At a community board meeting last week, developers unveiled plans for what could become one of Brooklyn’s tallest buildings, Brooklyn Daily Eagle first reported.
Developer Rabsky Group and architects at Skidmore Owings & Merrill unveiled renderings for 625 Fulton Street at the Brooklyn Community Board 2 meeting. The mixed-use project is set to include event and office space, residential units, a school, and commercial space.
But developers are seeking a rezoning that would allow them to build the mixed-use project. The 942-foot tower is expected to have roughly 79 stories (without the zoning changes, it would rise up to 821 feet, documents say.)
The developer’s rezoning draft scope of work documents note that the project would have 739,000 square feet of commercial office space, 50,547 square feet of retail space, a 640-seat public elementary school of up to 82,500 square feet, 902 residential units or up to 843,346 square feet, 10,913 square feet of “outdoor publicly accessible open space,” and an “enclosed publicly accessible area” of 2,410 square feet.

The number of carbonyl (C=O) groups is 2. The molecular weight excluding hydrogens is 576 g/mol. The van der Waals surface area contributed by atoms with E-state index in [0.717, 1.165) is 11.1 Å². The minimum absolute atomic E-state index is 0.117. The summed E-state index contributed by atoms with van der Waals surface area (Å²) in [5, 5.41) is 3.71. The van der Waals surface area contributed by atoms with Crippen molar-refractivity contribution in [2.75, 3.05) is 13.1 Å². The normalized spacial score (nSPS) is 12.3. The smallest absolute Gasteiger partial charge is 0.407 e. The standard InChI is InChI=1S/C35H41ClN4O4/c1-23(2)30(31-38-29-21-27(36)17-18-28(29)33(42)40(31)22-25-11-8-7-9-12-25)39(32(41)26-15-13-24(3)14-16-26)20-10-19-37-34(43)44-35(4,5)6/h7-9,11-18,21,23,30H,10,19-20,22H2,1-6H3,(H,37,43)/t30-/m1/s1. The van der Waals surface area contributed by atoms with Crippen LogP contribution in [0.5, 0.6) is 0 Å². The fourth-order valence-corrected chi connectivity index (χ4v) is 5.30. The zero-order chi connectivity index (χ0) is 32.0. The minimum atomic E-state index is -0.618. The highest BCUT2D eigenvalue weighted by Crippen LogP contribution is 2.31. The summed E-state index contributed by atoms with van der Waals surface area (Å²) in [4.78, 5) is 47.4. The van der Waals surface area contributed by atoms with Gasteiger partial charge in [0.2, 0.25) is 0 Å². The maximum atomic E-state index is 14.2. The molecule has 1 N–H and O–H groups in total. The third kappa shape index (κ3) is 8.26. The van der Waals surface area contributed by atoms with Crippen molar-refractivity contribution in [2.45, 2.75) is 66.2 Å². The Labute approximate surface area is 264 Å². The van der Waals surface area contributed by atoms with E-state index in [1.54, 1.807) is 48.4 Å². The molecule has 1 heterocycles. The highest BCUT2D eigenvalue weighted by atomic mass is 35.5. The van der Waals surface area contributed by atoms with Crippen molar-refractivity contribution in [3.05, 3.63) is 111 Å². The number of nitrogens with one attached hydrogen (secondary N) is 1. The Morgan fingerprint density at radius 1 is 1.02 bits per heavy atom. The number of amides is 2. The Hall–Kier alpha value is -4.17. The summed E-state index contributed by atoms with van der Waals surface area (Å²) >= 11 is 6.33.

Documents also say construction is expected to begin in 2020, to be completed by 2023 and that developers are looking to make up to 25 percent of residential units affordable.
“Downtown Brooklyn was rezoned to create a vibrant, mixed-use neighborhood, but what we all got instead in the intervening time was more than 9 million square feet of residential building,” Frank Mahan, associate director at Skidmore Owings & Merrill, reportedly said during the community board meeting, referring to the 2004 Downtown Brooklyn rezoning.
“We don’t have a mixed-use, well-functioning neighborhood. Large tenants don’t even bother looking in Brooklyn; they pass us right by.”
But advocates at the Municipal Art Society of New York (MAS) have expressed concerns on the proposal as it stands.
“MAS believes the project’s commercial development and proposed elementary school address a glaring need in Downtown Brooklyn,” a statement by the organization reads. “However, the project also needs to address the area’s lack of open space, public child-care facilities, and affordable housing.”
“A project of this magnitude should also implement LEED or equivalent design practices for reducing energy and water consumption, and apply appropriate mitigation strategies to address adverse impacts on child care facilities and shadows,” the statement adds.